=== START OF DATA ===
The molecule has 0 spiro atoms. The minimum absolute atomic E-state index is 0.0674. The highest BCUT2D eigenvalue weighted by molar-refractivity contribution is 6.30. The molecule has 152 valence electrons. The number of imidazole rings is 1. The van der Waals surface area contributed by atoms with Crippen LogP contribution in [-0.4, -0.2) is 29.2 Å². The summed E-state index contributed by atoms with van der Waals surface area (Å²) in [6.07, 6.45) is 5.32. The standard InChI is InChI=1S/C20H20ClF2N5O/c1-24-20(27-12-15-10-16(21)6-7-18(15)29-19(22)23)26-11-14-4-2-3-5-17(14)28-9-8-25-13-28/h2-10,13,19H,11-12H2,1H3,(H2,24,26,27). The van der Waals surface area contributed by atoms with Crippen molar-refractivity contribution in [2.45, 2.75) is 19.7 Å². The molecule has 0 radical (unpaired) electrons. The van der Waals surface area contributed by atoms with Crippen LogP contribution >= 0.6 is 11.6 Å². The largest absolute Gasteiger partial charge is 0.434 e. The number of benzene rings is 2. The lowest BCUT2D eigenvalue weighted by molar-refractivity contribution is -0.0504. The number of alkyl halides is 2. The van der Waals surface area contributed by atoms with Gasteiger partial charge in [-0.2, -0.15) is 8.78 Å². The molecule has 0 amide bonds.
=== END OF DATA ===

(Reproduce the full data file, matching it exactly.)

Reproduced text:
The molecule has 0 spiro atoms. The minimum absolute atomic E-state index is 0.0674. The highest BCUT2D eigenvalue weighted by molar-refractivity contribution is 6.30. The molecule has 152 valence electrons. The number of imidazole rings is 1. The van der Waals surface area contributed by atoms with Crippen LogP contribution in [-0.4, -0.2) is 29.2 Å². The summed E-state index contributed by atoms with van der Waals surface area (Å²) in [6.07, 6.45) is 5.32. The standard InChI is InChI=1S/C20H20ClF2N5O/c1-24-20(27-12-15-10-16(21)6-7-18(15)29-19(22)23)26-11-14-4-2-3-5-17(14)28-9-8-25-13-28/h2-10,13,19H,11-12H2,1H3,(H2,24,26,27). The van der Waals surface area contributed by atoms with Crippen molar-refractivity contribution in [2.45, 2.75) is 19.7 Å². The molecule has 0 radical (unpaired) electrons. The van der Waals surface area contributed by atoms with Crippen LogP contribution >= 0.6 is 11.6 Å². The largest absolute Gasteiger partial charge is 0.434 e. The number of benzene rings is 2. The lowest BCUT2D eigenvalue weighted by molar-refractivity contribution is -0.0504. The number of alkyl halides is 2. The van der Waals surface area contributed by atoms with Gasteiger partial charge in [-0.2, -0.15) is 8.78 Å². The molecule has 0 amide bonds.